Seth: Magnight is a puzzle platformer that relies on the fundamentals of magnetism to win the game.
Cadrick: Magnight is a 2D physics-based puzzle solving platform game. Players need to utilize the power of magnetic effect to solve the puzzles. Basically it is all about “Attract” and “Repel” between 2 magnetic objects.
Umar: Magnight is a 2D side-scrolling puzzle platformer game created by students and fresh graduates under the GameINC training program by MDEC. The game incorporates real-time simulated physics and also magnetism as its core gameplay. GameINC is an annual program whereby the brightest undergraduate students in Malaysia are handpicked into 14 weeks internship course to undergo full cycle game development process under the mentorship by industry experts and academicians.
2. Can you introduce your team?
Our team is made out of:
Seth Wong Ker Siung (Team Lead, Gameplay Programmer)
David Tan Xi Siang (Game Designer)
Cham Wei Chuan (Game Designer)
Umar Mochtar (Lead Artist)
Steven Gan (Artist)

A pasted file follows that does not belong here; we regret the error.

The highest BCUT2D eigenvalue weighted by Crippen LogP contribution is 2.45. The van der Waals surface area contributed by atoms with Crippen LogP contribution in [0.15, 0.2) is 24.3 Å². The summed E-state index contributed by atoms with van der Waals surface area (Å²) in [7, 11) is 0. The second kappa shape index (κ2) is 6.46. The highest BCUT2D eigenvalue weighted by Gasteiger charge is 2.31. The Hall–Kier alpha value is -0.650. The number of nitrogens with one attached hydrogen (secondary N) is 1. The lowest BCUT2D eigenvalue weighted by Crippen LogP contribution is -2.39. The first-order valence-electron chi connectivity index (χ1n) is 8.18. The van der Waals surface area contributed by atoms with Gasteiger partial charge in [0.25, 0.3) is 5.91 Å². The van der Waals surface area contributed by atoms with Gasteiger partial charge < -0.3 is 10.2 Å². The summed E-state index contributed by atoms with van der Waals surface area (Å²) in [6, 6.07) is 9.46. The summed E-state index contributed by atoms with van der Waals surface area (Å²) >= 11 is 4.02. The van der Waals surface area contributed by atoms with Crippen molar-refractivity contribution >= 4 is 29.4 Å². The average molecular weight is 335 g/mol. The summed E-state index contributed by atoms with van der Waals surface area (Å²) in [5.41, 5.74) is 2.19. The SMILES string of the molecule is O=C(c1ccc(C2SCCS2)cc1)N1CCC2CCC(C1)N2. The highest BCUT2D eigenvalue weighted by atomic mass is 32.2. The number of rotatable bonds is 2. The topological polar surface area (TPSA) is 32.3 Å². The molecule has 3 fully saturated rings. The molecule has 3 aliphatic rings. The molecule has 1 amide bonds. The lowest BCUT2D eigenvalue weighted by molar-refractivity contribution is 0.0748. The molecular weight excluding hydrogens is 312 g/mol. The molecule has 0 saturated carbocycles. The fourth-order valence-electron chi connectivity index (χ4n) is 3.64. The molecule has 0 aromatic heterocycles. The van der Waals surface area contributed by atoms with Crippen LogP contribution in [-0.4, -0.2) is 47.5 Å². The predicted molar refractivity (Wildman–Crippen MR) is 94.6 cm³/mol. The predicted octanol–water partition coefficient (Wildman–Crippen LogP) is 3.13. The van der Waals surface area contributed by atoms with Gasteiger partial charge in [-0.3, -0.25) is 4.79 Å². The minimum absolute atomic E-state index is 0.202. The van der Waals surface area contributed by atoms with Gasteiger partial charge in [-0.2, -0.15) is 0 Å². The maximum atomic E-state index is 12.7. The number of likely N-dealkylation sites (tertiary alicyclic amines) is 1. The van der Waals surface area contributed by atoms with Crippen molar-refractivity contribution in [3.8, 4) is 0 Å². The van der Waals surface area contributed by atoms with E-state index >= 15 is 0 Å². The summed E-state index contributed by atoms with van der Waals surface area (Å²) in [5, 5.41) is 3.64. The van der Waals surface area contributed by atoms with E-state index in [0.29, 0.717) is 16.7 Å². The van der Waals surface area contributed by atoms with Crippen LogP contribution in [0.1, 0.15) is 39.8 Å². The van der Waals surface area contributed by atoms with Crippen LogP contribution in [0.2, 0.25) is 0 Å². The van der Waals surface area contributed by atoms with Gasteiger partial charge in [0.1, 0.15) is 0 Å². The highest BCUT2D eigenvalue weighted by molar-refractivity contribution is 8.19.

Hiew Sau Fung (Artist)
Ting Kee Biew (Artist)
Ahmad Hamidullah Adb Rahman (Artist)
Cadrick Loh (Lead Programmer)
Edvinn Lai (Game Engine Programmer)
Kaori Wong (Game Engine Programmer)
Mohd Zaid Mohd Zin (Level Editor Programmer)
Wang Hsin Jo (Level Editor Programmer)
Yeong Hong Chun (Gameplay Programmer)
Ng Choon Hooi (Gameplay Programmer)
Aaron Chow (Gameplay Programmer).
Cadrick: GameINC consists of 1 team lead, 2 games designer, 8 programmers and 5 artists. In the programming team, we have further separated into 2 sub-teams based on their roles. One team will be coding the engine part and another team will be handling the gameplay part. In short, we have 4 engine programmers and 4 gameplay programmers.